Assisted living (AL) is the largest provider of residential long-term care in the U.S., and the number of residents in these communities is only increasing as more and more Baby Boomers require some level of care services. A recent study about assisted living communities, led by researchers from the Center for Health Services Research at the University of North Carolina (UNC) at Chapel Hill, examined an important question: What medical and mental health care services should assisted living communities be providing to their residents?
>> Related: What are the Odds of Needing Assisted Living?
What is assisted living?
According to the latest figures from the Centers for Disease Control and Prevention (CDC), there are nearly 29,000 assisted living communities in the U.S., which are home to over 900,000 residents.
Assisted living communities typically serve people who need help with activities of daily living (ADLs) — such as bathing, toileting, dressing, or eating — and/or instrumental activities of daily living (IADLs) — such as meal preparation, transportation, housekeeping, or medication management.
Such communities provide residents with room and board, at least two meals a day, around-the-clock supervision, personal care assistance, and also can provide some healthcare services to residents, but they do not offer 24-hour skilled nursing care services for extended periods of time. Assisted living is not intended to be a healthcare setting in the way a nursing home/skilled nursing facility is.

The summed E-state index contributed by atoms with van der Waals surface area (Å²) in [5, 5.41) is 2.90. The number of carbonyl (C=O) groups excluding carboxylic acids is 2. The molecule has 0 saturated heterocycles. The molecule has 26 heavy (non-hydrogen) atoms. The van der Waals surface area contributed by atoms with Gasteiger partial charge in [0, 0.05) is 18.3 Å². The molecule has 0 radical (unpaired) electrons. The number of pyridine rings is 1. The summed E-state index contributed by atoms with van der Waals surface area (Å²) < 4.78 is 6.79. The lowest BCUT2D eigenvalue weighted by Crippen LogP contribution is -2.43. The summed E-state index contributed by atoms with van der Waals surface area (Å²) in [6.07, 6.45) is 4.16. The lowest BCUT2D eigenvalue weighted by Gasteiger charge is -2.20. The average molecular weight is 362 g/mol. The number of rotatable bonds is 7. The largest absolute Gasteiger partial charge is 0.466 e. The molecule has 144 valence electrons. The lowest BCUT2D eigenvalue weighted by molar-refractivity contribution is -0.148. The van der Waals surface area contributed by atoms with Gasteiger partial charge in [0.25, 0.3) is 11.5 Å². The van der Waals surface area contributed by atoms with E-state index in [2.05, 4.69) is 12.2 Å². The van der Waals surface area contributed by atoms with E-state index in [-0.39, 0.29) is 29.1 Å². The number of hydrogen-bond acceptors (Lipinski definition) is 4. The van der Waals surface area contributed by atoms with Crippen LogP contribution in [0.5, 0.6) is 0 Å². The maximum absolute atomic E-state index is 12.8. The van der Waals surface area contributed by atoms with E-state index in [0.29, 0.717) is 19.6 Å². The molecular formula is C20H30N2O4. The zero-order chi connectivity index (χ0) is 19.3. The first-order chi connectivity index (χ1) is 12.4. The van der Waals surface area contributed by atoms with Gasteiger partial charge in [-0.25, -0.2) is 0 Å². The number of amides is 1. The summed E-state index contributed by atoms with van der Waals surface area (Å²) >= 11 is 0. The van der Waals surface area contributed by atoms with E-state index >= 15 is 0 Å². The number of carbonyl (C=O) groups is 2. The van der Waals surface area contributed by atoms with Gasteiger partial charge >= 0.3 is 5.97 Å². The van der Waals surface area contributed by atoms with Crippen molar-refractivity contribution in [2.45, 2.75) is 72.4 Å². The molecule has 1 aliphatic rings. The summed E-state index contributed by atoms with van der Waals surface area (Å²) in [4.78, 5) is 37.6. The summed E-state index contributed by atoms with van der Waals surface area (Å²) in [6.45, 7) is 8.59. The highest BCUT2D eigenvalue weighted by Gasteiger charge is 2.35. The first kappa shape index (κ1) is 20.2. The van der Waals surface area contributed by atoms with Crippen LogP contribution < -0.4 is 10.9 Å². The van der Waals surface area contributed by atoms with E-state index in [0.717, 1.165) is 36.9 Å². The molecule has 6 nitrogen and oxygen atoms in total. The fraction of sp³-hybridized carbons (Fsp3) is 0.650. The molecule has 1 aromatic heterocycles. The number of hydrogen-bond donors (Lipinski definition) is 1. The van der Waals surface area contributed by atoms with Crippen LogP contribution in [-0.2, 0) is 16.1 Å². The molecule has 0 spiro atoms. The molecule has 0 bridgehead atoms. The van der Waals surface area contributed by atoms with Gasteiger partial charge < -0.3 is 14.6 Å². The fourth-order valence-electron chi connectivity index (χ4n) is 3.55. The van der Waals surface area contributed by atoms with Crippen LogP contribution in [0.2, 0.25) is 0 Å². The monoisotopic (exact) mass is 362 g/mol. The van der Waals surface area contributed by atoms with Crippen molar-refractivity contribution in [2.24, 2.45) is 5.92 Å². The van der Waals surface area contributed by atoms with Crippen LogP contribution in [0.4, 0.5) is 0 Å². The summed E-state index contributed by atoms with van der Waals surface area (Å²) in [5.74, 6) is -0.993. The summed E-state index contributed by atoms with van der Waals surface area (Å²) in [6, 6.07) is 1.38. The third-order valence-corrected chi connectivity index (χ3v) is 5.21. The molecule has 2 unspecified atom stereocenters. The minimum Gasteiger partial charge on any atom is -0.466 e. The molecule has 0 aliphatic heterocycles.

These assisted living communities offer an important blend of care, companionship, independence, privacy, and safety in a residential, home-like setting. Assisted living communities strive to deliver “person-centered” care and services to each resident — meeting each individual’s specific needs and preferences.
Are assisted living services meeting residents’ comprehensive care needs?
While nearly all assisted living communities provide similar help with ADLs and IADLs, data from the National Center for Assisted Living (NCAL), the branch of the American Health Care Association that represents assisted living communities, shows that the medical and mental health care services provided by communities is not consistent across the board. For example, they found the following:
- 4 percent of assisted living communities provide therapy services (physical, occupational, or speech)
- 7 percent have hospice care
- 1 percent offer skilled nursing care
- 0 percent provide mental health or counseling services
- 1 percent have social work services
At the same time, today’s assisted living resident is older, has increased medical condition acuity, and often has more complex care needs. According to the UNC researchers’ report:
- 53 percent of assisted living residents are 85 years old or older (compared with 42 percent of nursing home residents).
- More than half of assisted living residents need help with mobility.
- A majority have a chronic health issue like hypertension, arthritis, cognitive impairment, and/or depression, and one-third or more have a condition like osteoporosis, chronic obstructive pulmonary disease, diabetes, heart disease, and/or chronic kidney disease.